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LAMMA 2021

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Planning for the 2021 grazing season: Tips on creating a nutrient management plan

Producers looking to plan and prepare for the next grazing season could benefit from a nutrient management plan, says Siwan Howatson, grass and forage scientist at AHDB.

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As many are likely to be tight on forage, it will be important to promote grass growth as early as possible.

 

Checking soil test results are up to date and reviewing grass growth for 2020 will help plan the use of nutrients for the coming season.

 

Sampling

 

Ms Howatson suggests soil should be sampled and analysed every three to five years and says sampling 25 per cent of fields each year is an efficient way of maintaining this schedule.

 

She says: “If your soil test results are more than four years old, then plan to take new samples.

 

“When taking samples, try to collect them from the same point in the season. Your soil test results provide
essential information on phosphate, potash, magnesium and, crucially, pH.

 

“Lime is often overlooked, yet is arguably the most critical factor to improve grassland productivity.

 

“The target pH for optimal grass growth is between 6 and 6.5. It is important to correct soil acidity, otherwise grassland productivity can be affected dramatically.”

 

Lime can be applied when ground conditions allow. However, if silage is to be grown, lime should be applied two to three weeks before the first spring nitrogen application.

 

“If you are satisfied with your soil test results, the next question is how well, or not, grass grew this season, as phosphate and potash applications should be adjusted where yields were lower than expected.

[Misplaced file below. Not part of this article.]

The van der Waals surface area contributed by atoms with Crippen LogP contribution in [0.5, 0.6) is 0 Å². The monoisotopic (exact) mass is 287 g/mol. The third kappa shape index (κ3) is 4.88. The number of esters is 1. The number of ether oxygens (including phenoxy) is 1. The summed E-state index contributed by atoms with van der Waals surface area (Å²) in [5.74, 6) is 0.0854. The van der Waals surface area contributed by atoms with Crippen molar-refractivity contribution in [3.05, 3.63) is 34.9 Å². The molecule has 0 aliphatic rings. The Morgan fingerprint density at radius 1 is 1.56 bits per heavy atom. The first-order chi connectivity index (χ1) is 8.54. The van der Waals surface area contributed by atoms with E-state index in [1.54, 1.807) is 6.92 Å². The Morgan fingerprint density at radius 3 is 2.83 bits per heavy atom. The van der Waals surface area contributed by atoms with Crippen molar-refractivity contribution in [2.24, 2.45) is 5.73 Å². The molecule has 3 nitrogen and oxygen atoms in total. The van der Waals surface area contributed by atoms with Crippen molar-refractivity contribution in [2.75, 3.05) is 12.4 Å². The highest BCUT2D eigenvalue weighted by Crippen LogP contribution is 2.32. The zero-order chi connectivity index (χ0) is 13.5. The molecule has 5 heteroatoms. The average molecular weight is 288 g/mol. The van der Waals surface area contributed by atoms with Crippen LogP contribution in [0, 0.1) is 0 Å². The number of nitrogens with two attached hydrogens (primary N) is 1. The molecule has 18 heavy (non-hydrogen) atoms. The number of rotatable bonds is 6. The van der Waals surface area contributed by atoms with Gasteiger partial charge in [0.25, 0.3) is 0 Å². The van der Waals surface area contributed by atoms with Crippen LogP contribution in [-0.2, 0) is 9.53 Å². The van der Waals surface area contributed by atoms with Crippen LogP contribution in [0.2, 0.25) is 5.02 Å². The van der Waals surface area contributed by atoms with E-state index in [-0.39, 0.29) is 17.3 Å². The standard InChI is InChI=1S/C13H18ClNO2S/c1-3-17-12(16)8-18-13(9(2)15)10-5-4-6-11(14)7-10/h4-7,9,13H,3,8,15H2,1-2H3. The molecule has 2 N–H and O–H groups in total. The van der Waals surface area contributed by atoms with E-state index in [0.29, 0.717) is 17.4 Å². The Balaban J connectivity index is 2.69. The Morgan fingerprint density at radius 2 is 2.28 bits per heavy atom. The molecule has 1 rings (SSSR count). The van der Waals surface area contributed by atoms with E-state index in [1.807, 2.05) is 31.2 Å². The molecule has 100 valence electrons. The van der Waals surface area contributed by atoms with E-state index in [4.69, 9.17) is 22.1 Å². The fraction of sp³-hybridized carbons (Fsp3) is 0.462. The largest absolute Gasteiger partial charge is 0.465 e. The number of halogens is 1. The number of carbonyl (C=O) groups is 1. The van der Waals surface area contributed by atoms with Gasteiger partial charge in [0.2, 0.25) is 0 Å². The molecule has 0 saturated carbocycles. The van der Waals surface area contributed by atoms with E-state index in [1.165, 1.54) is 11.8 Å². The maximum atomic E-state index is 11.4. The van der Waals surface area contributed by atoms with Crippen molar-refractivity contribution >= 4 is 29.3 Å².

“The AHDB Nutrient Management Guide (RB209) provides typical offtake values for fresh grass and silage that can be used to adjust application rates if actual figures are not available.

 

“For example, if the first cut of silage was 5 tonnes less than expected, you should make allowance for this.

 

“At 25 per cent dry matter, you would have expected 5t fresh weight
of silage to take up and remove approximately 10kg P2O5/ha.

 

“Therefore, the total amount you planned to apply should be reduced, taking in to account lower yields across the whole season if necessary.

 

“Large applications of phosphate and potash should be avoided, and smaller applications spread during
the season.

 

“If you use a compound, be sure to choose one that has the most suitable ratio of nitrogen, phosphate and potash.”

Cost saving

 

Grazed grass and home-grown forage can be the cheapest form of feed when well-managed and have the potential to reduce the costs of bought-in feed significantly, says Ms Howatson.

 

“The return on investment for fertiliser nitrogen compared with bought-in nitrogen in the form of high-protein supplementary feeds in the winter is at least 3:1,” she says.

 

“However, too much nitrogen produces grass with low sugar levels and any resulting silage can have high ammonia and butyric acid levels, making it less palatable.

 

“Nitrogen is also a so-called ‘mobile’ element and can be leached out of the soil and reduce water quality in your catchment.

 

“As always, it is crucial to account for the phosphate and potash supplied by applications of manures when
planning manufactured fertiliser applications.

 

“Applying slurry to silage ground, or to a proportion of the first grazing round covers permitting, will allow considerable cost savings to be made.”

In the field: John Haimes, Devon

 

Devon farmer John Haimes carried out a soil nutrient management plan as part of the AHDB Strategic Farm programme.

 

He says: “When we did a soil chemical test, the analysis showed that 10 out of the 14 fields were acidic, the lowest being 5.2pH.

 

“We have been trying to rectify this since by applying lime at 2.5t/ha.

 

“We also applied farmyard manure at 10t/ha across the fields identified low in potash to bring indexes back to the optimum index of 2-.”

 

Mr Haimes is aiming to increase soil biology and organic matter and by growing various forage mixtures.

 

The soil structure has improved because the plants have different routing depths, with the red clover and chicory growing deep within the soil.

 

“We have seen an increase in the number of worms and worm casts and we are hoping that the soil will be become more resilient and more drought tolerant, which means more grass growth and will allow more animals to be kept which results in a more profitable system,” he says.

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